Passerine bird exposure to metal contaminants from oil sands mining in Northeastern Alberta

tree swallow    HG  (1 of 1)

Photo courtesy of Hamilton Greenwood

Christine M. Godwin, a Master’s student supervised by Drs. Robert Barclay and Judit Smits at the University of Calgary, studied the level of metal contaminants in passerine birds exposed to waste-materials associated with oil sands mining in the Athabasca region of Alberta. Her study was necessitated because of the growing concern of environmental contamination with heavy metals in tailings process-water and in air emissions from mine upgraders in that region.

As birds are frequently used as bio indicators of metal exposure, Christine measured metal concentrations in passerine birds [Tree Swallows (Tachycineta bicolor), Tennessee Warblers (Oreothlypis peregrina), and Chipping Sparrows (Spizella passerina)] and monitored their nest success and nestling growth. She also assessed the metal levels in various insects to study the influence of those insects in introducing metals into the food web of insectivorous passerines.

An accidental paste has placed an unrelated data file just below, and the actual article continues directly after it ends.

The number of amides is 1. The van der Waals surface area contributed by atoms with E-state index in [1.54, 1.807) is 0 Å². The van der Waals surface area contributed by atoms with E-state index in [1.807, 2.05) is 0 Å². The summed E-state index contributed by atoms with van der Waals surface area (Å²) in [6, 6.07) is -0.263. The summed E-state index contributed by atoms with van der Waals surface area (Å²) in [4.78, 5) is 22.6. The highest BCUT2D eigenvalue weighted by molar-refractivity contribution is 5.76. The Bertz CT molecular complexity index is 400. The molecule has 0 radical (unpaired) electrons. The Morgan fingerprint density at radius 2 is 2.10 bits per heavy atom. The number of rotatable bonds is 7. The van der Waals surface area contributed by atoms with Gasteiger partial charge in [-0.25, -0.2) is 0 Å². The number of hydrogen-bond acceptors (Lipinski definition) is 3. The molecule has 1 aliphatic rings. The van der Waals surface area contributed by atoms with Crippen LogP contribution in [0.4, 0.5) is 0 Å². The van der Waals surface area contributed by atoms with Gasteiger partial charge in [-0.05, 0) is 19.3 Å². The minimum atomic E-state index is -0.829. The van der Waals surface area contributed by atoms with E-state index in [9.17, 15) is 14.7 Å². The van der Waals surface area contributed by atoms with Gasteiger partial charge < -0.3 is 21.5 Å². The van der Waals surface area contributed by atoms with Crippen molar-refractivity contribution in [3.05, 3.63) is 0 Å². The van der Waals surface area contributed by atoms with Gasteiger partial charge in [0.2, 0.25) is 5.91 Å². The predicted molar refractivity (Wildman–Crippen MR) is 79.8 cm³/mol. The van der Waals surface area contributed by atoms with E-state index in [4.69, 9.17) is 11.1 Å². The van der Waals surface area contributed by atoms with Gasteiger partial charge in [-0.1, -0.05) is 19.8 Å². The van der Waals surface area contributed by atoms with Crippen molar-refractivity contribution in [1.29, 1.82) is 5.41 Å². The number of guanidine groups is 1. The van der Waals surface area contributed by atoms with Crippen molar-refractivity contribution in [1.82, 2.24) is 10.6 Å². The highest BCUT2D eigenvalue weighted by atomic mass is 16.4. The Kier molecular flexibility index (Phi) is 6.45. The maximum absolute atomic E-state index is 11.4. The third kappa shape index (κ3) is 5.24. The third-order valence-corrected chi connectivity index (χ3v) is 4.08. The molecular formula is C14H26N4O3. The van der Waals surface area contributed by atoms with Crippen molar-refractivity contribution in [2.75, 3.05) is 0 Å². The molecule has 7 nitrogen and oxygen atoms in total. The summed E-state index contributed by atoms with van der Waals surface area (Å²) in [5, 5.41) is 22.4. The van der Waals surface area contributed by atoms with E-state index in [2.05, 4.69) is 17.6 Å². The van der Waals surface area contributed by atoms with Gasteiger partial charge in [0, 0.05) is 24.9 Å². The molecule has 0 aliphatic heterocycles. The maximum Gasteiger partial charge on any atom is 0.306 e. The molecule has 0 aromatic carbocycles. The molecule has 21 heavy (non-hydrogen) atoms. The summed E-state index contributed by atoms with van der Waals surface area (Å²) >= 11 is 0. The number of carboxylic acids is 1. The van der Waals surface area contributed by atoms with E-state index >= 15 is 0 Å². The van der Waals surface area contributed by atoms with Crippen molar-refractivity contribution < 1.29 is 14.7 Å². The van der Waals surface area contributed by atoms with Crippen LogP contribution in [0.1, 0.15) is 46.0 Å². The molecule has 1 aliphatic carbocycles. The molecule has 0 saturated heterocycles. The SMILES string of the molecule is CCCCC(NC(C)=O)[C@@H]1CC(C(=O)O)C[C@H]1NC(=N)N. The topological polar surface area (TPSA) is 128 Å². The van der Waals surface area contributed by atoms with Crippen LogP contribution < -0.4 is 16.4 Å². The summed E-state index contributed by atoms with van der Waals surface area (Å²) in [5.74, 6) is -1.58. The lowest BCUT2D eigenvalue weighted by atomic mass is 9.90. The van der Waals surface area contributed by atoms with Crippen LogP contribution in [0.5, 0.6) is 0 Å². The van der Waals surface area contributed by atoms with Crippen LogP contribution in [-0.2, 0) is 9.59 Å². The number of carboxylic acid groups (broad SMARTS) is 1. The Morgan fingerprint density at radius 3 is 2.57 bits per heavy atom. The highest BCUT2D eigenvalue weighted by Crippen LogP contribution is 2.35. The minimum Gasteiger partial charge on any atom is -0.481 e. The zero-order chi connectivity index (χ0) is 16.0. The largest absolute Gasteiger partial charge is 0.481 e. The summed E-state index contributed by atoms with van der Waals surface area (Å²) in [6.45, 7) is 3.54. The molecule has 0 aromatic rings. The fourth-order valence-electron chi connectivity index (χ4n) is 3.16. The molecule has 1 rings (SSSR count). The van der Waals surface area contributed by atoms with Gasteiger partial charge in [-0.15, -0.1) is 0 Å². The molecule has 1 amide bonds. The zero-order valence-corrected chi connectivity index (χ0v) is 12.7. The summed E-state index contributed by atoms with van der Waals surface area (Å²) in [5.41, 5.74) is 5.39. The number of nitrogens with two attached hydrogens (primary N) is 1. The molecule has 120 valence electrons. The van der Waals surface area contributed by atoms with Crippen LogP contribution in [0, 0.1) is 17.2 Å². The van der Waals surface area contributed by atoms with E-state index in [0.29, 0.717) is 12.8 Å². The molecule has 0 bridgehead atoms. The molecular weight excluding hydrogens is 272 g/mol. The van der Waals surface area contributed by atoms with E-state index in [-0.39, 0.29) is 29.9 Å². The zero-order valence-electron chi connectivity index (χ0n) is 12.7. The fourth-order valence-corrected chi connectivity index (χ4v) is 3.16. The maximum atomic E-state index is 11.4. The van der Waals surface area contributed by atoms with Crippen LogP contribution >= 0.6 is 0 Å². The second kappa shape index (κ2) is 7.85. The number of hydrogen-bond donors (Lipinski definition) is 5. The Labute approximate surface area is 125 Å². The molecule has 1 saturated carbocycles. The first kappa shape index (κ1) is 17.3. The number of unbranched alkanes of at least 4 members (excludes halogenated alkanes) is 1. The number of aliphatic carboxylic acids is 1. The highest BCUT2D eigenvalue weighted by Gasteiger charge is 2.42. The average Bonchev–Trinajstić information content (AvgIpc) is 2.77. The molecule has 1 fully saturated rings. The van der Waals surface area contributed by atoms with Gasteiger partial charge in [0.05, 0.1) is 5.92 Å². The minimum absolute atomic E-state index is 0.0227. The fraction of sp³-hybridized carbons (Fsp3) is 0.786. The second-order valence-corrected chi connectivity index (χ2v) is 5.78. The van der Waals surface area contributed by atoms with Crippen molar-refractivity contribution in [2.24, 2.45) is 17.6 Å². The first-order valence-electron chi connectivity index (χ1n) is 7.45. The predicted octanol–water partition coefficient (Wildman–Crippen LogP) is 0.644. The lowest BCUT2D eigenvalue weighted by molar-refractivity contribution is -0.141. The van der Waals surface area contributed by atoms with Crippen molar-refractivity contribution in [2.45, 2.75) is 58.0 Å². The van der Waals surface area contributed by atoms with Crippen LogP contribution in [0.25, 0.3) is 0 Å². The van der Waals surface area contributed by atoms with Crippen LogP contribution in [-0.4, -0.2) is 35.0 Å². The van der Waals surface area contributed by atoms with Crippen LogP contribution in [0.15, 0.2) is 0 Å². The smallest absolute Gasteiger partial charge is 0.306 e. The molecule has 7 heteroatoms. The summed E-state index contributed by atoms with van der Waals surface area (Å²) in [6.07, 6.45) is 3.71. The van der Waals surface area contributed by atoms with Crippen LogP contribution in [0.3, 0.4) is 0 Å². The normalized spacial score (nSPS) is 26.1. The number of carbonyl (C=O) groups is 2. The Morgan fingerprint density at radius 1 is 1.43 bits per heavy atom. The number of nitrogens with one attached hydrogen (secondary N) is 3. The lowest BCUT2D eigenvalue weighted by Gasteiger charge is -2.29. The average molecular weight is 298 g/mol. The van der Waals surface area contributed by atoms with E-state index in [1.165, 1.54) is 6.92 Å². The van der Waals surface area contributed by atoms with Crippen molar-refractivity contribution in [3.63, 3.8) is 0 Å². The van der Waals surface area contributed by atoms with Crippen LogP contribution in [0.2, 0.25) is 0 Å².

Interestingly, her study found no evidence of elevated metal levels in the tissues of passerines from near oil sands mining. Her study also highlighted that blood samples from small passerines are not suitable for monitoring metals. More information about this study can be found in the following link for Christine’s thesis, which she successfully defended in December, 2014.

Submitted by CWHC Alberta

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